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Rewinding June | The Best Tributes

From Boots Electric to U.K. Subs, here are the albums I enjoyed the most.


A great cover tune is always a joy to behold. An album full of them is even better. Here are the covers collections that came out June, listed in alphabetical order. Just click on the cover pictures to find the original review page (where you can usually listen to the album in full):

Eagles of Death Metal
EODM Presents Boots Electric Performing The Best Songs We Never Wrote

Boots Electric is kicking up his heels again. And after everything he’s been through, who can blame him. Singer-guitarist Jesse Hughes, the handlebar-stached, aviator-shaded frontdude of rock revivalists Eagles of Death Metal, bounces back from the horrors of Paris with an irreverent collection of classic-rock covers. From usual suspects like AC/DC and KISS to left-fielders like George Michael and Mary J. Blige, everything is infused with Hughes’ glammy, party-down enthusiasm in this love letter to the healing powers of rock ’n’ roll.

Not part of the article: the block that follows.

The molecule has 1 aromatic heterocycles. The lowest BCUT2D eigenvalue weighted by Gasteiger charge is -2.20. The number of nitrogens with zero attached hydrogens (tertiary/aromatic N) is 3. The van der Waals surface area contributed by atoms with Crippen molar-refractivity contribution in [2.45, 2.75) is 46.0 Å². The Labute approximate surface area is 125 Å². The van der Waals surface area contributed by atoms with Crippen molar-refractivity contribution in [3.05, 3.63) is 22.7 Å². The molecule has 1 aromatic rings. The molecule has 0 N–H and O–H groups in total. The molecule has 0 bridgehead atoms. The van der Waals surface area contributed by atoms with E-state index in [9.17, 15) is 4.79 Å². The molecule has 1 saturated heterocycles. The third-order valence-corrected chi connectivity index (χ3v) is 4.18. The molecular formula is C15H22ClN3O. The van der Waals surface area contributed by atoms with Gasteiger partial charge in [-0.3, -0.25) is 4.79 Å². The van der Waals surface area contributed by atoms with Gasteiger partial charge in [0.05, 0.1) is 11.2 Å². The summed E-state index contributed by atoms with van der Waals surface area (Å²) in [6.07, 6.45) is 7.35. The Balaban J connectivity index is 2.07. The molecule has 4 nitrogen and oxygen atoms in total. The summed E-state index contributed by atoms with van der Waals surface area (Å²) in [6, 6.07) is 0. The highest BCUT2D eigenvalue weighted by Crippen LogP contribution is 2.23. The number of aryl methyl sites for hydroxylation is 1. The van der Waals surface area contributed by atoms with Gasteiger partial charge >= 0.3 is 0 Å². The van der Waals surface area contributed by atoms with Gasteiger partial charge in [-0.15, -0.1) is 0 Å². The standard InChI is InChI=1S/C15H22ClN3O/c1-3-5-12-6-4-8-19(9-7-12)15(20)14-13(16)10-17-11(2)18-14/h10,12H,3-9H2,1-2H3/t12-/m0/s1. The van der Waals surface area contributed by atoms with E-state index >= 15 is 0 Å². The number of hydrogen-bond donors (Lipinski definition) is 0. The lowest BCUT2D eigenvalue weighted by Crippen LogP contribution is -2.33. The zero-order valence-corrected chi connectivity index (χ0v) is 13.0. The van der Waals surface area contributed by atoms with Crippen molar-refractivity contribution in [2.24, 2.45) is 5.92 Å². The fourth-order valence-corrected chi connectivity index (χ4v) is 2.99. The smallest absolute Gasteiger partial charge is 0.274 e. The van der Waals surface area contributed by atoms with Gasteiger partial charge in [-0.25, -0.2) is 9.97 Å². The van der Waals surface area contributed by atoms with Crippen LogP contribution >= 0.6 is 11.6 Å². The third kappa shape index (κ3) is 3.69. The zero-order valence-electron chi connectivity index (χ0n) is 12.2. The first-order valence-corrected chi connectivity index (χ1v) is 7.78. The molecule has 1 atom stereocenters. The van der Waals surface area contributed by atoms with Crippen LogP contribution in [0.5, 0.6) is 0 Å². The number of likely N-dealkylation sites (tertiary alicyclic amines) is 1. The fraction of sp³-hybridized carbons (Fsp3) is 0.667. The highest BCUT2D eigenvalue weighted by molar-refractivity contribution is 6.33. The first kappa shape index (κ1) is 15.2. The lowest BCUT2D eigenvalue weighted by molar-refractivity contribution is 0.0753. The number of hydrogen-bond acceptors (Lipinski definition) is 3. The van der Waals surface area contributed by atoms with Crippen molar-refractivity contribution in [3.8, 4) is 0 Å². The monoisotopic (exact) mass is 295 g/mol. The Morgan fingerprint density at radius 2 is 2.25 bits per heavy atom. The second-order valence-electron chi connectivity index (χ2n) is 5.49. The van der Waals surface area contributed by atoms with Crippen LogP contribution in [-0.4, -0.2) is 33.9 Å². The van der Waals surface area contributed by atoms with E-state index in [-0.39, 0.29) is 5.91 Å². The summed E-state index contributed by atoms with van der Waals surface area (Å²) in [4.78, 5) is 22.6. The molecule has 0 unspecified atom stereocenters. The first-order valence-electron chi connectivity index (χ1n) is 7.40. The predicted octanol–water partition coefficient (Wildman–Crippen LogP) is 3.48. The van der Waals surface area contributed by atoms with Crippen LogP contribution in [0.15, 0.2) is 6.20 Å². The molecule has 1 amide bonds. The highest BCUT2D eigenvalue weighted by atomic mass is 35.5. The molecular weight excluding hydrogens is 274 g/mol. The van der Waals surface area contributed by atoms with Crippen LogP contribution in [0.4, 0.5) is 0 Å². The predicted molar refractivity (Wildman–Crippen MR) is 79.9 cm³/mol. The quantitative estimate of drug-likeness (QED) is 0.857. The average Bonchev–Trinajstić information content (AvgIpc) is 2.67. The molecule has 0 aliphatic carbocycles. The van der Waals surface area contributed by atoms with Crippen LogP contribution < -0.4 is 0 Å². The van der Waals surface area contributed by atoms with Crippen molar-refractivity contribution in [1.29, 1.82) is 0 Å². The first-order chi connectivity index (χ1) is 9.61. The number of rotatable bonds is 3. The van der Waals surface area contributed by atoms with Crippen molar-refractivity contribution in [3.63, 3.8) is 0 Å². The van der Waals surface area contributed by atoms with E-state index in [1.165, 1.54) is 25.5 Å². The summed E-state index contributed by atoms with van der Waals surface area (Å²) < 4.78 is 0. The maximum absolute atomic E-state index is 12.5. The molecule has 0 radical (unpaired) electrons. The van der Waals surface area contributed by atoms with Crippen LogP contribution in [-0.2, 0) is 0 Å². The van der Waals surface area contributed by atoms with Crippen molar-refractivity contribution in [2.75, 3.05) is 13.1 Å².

Rickie Lee Jones

Stop her if you’ve heard this one before. On her fourth covers collection, adventurous singer-songwriter Rickie Lee Jones boasts another eclectic set list, veering between jazz, cabaret, country, classic rock and more while she lovingly retools the work of artists from Louis Prima and Dean Martin to Steve Miller, Elton John and (believe it or not) Bad Company. Yes, you read that right: The boho-jazz queen behind Chuck E.’s in Love is covering Bad Company. We are through the looking glass here, people.

U.K. Subs
Subversions II

Once was not enough. On their second jaw-dropping covers set, gravel-throated street-punk icon Charlie Harper and his latest minions make good on that title — chiefly by spurning guttersnipe fare for bona fide rock classics. Love it or loathe it, you haven’t lived until you’ve heard U.K. Subs cover The Immigrant Song, My Generation and Rockin’ in the Free World — when they aren’t converting We Will Rock You into a driving punk anthem. Wow. Just … wow.